“Although patch clamping is the standard for measuring ion channels, there are some ion-conducting proteins that it simply cannot be used for,” explained Petr Obrdlik, Ph.D., head of assay development at IonGate Biosciences. “You cannot measure the effects of drugs on the native intracellular organelles because standard patch-clamping equipment cannot access these membranes. I have never seen any publications on patch clamping of respiratory chain complexes and oxidative phosphorylation, for example, so these are valid yet hidden targets for many potential drugs.”
To overcome this problem, IonGate has developed SURFE2R (surface electrogenic event reader) technology that doesn’t use whole cells, but instead, reads the charge displacement from membrane preparations isolated from cell culture. The membranes are coupled via an alkaline thiol and lipid bilayer to gold-coated electrodes, and it is the electrode that detects changes in the electrical signal without the need to use reporter molecules. Beside mitochondrial membranes, the technique is also suited for native membranes from different tissues and different species such as transport proteins of heart plasma membranes, synaptic vesicles, and sarcoplasmic reticulum.
At the “SBS” meeting, an interesting application of the SURFE2R was presented by Victoria Balannik, Ph.D., of Northwestern University. Dr. Balannik showed that, by using the system, it was possible to measure the activity of the anti-influenza drug amantadine on the M2 ion channel protein from influenza A. “It is extremely difficult and time consuming to perform high-throughput screening of the activity of novel anti-viral agents on M2 by conventional electrophysiology,” Dr. Balannik said.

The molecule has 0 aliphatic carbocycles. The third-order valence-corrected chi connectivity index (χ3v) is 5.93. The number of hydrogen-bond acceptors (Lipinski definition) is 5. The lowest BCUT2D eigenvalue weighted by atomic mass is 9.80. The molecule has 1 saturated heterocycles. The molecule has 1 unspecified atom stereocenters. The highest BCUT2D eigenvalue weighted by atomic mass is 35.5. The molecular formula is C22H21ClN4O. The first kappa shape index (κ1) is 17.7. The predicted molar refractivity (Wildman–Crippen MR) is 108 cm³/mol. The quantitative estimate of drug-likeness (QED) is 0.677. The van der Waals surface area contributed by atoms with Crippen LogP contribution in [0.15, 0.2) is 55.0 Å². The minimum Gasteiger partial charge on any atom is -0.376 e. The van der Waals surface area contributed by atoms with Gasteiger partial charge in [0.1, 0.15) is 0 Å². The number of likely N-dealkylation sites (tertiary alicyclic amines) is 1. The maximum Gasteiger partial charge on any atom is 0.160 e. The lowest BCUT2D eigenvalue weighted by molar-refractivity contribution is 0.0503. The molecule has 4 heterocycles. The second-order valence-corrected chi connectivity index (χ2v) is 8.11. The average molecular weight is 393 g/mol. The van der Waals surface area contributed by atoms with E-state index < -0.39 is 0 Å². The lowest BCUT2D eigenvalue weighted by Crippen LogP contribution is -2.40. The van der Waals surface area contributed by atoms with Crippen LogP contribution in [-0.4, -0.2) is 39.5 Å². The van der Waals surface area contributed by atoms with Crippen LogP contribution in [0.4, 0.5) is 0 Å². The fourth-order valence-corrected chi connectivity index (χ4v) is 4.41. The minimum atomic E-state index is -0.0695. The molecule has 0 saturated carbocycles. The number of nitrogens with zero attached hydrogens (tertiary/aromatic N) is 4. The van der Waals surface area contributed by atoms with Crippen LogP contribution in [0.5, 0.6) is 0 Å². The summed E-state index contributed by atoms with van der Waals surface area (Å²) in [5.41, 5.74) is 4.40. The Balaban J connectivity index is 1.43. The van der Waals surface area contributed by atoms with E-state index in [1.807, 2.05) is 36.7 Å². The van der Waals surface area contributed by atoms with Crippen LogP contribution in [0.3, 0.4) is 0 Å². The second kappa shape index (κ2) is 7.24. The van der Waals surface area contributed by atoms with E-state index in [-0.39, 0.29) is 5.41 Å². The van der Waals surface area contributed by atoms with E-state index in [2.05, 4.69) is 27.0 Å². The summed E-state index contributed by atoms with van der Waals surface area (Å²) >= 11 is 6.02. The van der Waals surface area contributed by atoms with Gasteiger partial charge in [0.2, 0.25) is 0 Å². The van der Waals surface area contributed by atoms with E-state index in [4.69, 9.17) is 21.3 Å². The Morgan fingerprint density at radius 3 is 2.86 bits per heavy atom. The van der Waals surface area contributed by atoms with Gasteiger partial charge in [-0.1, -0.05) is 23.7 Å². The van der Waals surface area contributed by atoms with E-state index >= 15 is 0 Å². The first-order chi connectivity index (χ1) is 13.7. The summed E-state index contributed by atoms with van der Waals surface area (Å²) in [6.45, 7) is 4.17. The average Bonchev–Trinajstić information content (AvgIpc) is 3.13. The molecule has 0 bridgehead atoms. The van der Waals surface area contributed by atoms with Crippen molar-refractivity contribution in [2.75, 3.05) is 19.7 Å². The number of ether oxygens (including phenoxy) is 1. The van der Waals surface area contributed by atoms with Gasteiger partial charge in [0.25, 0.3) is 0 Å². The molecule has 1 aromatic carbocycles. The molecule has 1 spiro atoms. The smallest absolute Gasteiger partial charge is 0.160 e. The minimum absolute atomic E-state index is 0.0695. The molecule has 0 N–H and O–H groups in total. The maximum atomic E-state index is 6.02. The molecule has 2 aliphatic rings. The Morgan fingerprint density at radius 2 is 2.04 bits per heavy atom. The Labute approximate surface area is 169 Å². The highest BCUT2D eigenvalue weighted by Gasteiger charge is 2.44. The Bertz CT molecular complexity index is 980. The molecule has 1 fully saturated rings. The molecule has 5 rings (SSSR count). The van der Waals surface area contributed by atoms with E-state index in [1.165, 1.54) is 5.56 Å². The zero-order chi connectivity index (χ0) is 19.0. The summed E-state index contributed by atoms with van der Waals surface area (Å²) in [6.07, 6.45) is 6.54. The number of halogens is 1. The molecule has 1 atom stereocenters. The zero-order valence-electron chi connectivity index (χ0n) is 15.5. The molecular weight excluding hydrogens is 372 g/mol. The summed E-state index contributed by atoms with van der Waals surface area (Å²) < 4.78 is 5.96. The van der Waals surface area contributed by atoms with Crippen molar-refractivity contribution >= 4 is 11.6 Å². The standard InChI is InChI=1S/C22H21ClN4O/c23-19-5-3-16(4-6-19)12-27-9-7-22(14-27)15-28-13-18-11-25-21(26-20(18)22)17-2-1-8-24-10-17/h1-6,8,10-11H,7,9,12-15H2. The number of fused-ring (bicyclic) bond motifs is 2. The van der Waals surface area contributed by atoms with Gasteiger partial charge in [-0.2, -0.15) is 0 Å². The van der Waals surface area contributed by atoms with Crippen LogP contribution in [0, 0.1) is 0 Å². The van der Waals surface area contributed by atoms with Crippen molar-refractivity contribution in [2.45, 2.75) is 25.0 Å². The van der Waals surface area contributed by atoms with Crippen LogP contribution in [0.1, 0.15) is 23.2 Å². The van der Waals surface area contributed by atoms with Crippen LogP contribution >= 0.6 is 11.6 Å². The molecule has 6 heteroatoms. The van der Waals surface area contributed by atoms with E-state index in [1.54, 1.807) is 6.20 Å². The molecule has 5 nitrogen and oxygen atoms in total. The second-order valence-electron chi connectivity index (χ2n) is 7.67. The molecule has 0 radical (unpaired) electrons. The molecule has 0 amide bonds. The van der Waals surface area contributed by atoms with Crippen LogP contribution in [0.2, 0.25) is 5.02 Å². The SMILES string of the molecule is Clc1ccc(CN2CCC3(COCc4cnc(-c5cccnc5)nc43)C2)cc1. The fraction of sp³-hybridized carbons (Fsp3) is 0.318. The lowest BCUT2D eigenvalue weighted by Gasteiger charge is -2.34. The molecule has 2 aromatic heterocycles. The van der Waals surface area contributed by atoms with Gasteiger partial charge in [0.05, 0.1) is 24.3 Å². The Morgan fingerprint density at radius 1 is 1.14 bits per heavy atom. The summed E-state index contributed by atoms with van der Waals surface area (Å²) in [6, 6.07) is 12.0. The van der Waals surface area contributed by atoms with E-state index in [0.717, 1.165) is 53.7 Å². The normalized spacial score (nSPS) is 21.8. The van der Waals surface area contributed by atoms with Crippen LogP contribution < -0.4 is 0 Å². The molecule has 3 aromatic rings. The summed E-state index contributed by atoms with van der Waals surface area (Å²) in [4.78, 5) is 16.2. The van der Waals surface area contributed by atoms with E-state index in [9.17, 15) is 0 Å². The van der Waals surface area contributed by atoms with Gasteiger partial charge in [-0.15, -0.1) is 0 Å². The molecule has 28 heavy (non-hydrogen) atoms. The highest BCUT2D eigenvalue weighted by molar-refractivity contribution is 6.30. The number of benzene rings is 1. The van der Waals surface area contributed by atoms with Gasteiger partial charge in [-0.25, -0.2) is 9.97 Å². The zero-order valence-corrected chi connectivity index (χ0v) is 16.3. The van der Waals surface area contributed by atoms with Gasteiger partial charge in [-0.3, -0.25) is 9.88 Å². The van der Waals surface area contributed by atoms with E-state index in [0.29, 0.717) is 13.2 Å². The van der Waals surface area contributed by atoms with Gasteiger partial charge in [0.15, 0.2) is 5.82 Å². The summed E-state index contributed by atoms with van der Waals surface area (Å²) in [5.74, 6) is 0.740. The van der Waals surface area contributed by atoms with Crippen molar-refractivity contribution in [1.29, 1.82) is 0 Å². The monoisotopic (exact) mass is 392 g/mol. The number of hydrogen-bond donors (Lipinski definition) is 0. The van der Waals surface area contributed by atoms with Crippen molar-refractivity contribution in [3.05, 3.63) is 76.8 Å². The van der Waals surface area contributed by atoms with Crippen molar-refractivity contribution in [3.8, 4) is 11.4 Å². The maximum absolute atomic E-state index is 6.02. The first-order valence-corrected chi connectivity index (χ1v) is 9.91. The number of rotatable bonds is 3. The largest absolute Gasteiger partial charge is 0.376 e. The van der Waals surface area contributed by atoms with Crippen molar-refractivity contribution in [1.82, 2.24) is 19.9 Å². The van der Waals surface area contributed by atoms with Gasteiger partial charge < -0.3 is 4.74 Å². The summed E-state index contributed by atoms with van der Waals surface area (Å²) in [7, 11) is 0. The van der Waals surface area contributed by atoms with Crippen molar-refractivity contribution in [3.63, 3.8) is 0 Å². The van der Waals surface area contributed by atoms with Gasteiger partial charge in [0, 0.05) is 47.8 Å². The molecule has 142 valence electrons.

“This technology is complementary to patch clamping,” Stefan Schork, vp of sales at IonGate, concluded. “Since it is now available in a higher throughput format as the SURFE2R Workstation 5000, it will open up the possibility of screening drugs that target transporters and channels in their native sub-cellular surroundings.”
New high-throughput screening technologies being introduced could make working on ion-channel targets more attractive. According to Dr. Dekermendjian, the ideal scenario would be able to screen 100,000 data points per day at a cost of $0.10 per data point so it is clear that many of the high-throughput electrophysiology systems shown at the “SBS Conference” are still around an order of magnitude away in terms of throughput and cost. As there have been such vast improvements in both throughput and cost in the past three years it cannot be long before high-throughput patch clamping for primary screening becomes a reality.
With the improvement in automated patch-clamping methods, however, comes the difficulty of finding appropriate cell lines to use in the screens. Companies such as ChanTest and Genionics with its offering of around 30 ChanClone™ ion-channel cell lines, as well as larger players like PerkinElmer, which introduced new ion-channel expressing cell lines at the conference, are beginning to recognize this gap.
Andrew Southan, director of ion-channel biology at BioFocus DPI, feels there is still something missing. “If we are going to use automated patch clamping as a primary screening tool then, in addition to clonal cell lines, we should also seek to incorporate more physiological models such as immortalized cell lines from disease-related tissue and stem cells.
“This approach would clearly include experimental challenges to reduce off-target background currents, but undoubtedly creates an opportunity for pharmaceutical researchers and stem cell manufacturers to seriously consider the development of robust lines which work well on automated patch-clamp systems.”